This piece was inspired by a recent statement credited to Barr. Chiedu Ebie, chairman of Niger Delta Development Commission (NDDC), made to a delegation of Concerned Agbor Citizens (CAC), who were in his Agbor residence to congratulate him on his appointment as well as thank him for the thousands of streetlights that he influenced, which currently dots urban and rural communities in Agbor, Ika South Local Government Area of Delta State.

In the referenced declaration, Ebie said in parts: my first task is to ensure that I work harmoniously with the managing director of the commission. We will not be in the news for the wrong reasons.

“I must be frank with you; I am getting a richer understanding of my community. This has further exposed me to the nuances and complexities among us. I know your expectations from me. I will exceed these benchmarks with your support and prayers. I will always remain dedicated to this job the same way I did in all my past appointments and will always ensure that I do not betray the confidence reposed on me. This, I assure you.”

Essentially, while the visits by the concerned citizens may have come and gone, Ebie’s insight as captured above explains some silent but salient points. It paints the picture of an authentic personality leading the present board and management of NDDC to rediscover the secret for creating lasting value for the region. His words exposed how his personal humility as the head of the governing board amply sets the stage for the ongoing peace and harmony presently enjoyed at NDDC and engineers the ongoing infrastructural and human capital development in the Niger Delta region.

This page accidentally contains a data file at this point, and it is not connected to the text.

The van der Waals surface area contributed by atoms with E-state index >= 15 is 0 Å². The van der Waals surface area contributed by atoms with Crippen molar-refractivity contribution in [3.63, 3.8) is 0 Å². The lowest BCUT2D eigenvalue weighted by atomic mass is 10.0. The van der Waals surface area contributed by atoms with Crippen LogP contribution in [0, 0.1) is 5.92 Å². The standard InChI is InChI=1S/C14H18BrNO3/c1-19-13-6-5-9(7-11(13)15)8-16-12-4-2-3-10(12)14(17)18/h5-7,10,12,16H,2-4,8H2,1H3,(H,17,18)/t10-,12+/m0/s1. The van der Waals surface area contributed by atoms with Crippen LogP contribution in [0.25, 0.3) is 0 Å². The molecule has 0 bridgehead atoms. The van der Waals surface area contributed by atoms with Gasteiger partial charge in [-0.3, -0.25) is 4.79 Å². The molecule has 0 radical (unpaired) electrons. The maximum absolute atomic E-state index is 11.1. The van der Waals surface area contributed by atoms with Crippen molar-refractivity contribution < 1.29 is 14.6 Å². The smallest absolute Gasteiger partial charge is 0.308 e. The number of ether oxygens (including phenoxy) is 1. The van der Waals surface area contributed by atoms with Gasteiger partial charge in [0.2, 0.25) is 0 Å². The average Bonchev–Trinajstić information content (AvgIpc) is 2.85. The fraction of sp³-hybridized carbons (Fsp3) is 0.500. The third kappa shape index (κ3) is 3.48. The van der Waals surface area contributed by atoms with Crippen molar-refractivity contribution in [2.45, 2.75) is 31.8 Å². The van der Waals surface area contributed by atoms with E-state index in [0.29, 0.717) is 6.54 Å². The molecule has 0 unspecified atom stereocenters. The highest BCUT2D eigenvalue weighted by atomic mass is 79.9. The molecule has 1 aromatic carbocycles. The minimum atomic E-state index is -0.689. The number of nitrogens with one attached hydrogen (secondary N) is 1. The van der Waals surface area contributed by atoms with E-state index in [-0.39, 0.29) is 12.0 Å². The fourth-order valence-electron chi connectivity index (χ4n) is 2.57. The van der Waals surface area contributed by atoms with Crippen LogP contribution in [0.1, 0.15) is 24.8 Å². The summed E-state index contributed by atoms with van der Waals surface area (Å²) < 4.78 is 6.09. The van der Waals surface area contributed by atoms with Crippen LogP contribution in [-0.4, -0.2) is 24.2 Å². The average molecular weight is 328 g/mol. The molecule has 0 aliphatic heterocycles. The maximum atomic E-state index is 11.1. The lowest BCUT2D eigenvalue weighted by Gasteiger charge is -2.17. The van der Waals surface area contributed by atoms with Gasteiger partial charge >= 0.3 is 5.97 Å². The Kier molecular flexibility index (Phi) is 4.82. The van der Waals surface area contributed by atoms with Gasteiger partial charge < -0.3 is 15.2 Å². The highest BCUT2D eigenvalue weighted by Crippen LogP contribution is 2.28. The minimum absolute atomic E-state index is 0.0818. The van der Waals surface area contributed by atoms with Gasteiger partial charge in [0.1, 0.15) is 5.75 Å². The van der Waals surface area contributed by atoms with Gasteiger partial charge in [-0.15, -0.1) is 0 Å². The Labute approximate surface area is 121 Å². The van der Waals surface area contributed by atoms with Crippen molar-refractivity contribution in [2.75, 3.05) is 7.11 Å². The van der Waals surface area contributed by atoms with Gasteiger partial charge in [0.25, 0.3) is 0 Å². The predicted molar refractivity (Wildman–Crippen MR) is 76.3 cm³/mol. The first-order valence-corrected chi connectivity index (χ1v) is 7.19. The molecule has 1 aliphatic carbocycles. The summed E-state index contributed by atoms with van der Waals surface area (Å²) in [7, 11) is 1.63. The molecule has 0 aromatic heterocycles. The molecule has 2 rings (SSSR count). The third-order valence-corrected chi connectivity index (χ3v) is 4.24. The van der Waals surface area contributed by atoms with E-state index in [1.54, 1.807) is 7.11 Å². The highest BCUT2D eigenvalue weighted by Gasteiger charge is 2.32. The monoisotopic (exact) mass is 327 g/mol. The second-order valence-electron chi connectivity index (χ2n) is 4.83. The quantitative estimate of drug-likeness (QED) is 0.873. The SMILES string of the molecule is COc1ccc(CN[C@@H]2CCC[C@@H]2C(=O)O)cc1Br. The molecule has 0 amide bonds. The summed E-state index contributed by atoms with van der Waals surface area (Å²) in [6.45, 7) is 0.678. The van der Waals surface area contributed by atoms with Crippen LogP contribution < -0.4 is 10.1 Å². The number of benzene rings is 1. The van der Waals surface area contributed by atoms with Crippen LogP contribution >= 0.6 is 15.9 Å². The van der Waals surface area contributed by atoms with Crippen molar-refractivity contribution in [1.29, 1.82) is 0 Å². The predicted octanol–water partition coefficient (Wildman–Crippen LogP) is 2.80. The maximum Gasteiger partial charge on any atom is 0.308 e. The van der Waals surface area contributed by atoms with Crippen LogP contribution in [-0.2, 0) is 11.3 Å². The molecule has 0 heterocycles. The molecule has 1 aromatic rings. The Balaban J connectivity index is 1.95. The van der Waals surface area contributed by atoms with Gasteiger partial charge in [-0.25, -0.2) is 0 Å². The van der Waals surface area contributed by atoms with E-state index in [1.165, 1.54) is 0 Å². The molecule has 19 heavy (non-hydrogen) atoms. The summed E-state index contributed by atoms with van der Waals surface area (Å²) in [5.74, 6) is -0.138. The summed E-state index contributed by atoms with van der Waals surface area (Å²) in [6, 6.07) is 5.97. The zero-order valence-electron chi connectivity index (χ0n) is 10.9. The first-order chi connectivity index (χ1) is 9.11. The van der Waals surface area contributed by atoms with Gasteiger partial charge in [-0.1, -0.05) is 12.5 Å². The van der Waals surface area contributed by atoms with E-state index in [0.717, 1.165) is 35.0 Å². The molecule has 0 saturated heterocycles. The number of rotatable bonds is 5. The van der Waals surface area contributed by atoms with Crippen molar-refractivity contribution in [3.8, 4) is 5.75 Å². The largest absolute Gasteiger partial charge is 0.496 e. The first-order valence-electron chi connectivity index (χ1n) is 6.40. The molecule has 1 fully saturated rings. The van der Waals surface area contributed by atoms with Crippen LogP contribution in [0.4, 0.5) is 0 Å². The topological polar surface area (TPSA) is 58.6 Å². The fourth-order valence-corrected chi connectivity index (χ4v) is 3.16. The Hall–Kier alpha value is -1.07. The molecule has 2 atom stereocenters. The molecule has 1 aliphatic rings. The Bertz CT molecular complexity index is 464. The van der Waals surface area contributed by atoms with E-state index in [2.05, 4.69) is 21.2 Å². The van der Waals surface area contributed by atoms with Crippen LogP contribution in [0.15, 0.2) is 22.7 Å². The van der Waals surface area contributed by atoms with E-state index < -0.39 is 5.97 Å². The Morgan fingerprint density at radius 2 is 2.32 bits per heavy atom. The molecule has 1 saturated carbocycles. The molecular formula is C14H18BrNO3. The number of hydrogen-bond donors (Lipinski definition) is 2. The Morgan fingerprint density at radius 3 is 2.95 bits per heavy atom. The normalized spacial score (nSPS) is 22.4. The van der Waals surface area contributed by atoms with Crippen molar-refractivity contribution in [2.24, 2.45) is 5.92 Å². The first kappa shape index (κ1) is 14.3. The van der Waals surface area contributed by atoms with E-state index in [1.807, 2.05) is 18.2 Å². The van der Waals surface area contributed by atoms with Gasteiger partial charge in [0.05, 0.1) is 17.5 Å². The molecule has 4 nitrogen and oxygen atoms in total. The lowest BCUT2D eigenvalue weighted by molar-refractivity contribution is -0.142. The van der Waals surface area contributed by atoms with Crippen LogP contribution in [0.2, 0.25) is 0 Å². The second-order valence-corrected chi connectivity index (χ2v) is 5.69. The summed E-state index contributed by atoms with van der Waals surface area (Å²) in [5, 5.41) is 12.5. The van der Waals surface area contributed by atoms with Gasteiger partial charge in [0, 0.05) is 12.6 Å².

Even as this transformative leadership prowess in the region is celebrated, this piece must however, underline that the NDDC Chairman’s current disposition and burning desire to exceed expectations and make NDDC under his watch not be in the news for the wrong reasons neither came as a surprise nor appears in any way newsy.

The reason is not far-fetched.

Aside from a veiled admission by Niger Deltans of goodwill that Ebie is leading a governing body that firmly recognizes that it is their duty to serve Niger Delta communities and embrace its aspirations, both now and in the future, by assuring the people economic growth, education, health, security, stability, comfort, leisure opportunities and freedom in ways that will allow for the most conducive atmosphere to achieve the targets that will guarantee our welfare and a bright future, Ebie, for those that knows him, is an individual with an understanding that as humans, we must live with the consciousness that every good effort and sincere contribution towards the development of mankind must be vigorously pursued without reserve.

As a former Commissioner of Primary and Basic Education as well as Secretary to the Delta State government, he demonstrated this fact to the fullest. He creatively and seamlessly managed different people with different experiences, assumptions, values, belief and habits to their work. And provided direction, protection, orientation, managed conflicts, shaped norms and laced with emotional capacity to tolerate uncertainty, frustrations and pains and raised tough questions without getting anxious himself.

He firmly understands that as a public office holder, he is watched closely, that people are noting every move they make, that their followers are learning a great deal about them and what they really believe in as opposed to what they say. What the award explains is that people’s support is the greatest asset public office holders and civil servants enjoy.

Essentially, the current happening at NDDC has again confirmed as true the words of Lee Kuen Yew, former and pioneer Prime Minister of Singapore, that we need good people to have good government, for however good the system of government maybe, bad leaders will bring harm to their people’.

Away from the recent commentary by the board Chairman, there are even more compelling reasons to believe that good public leadership qualities domicile in their family.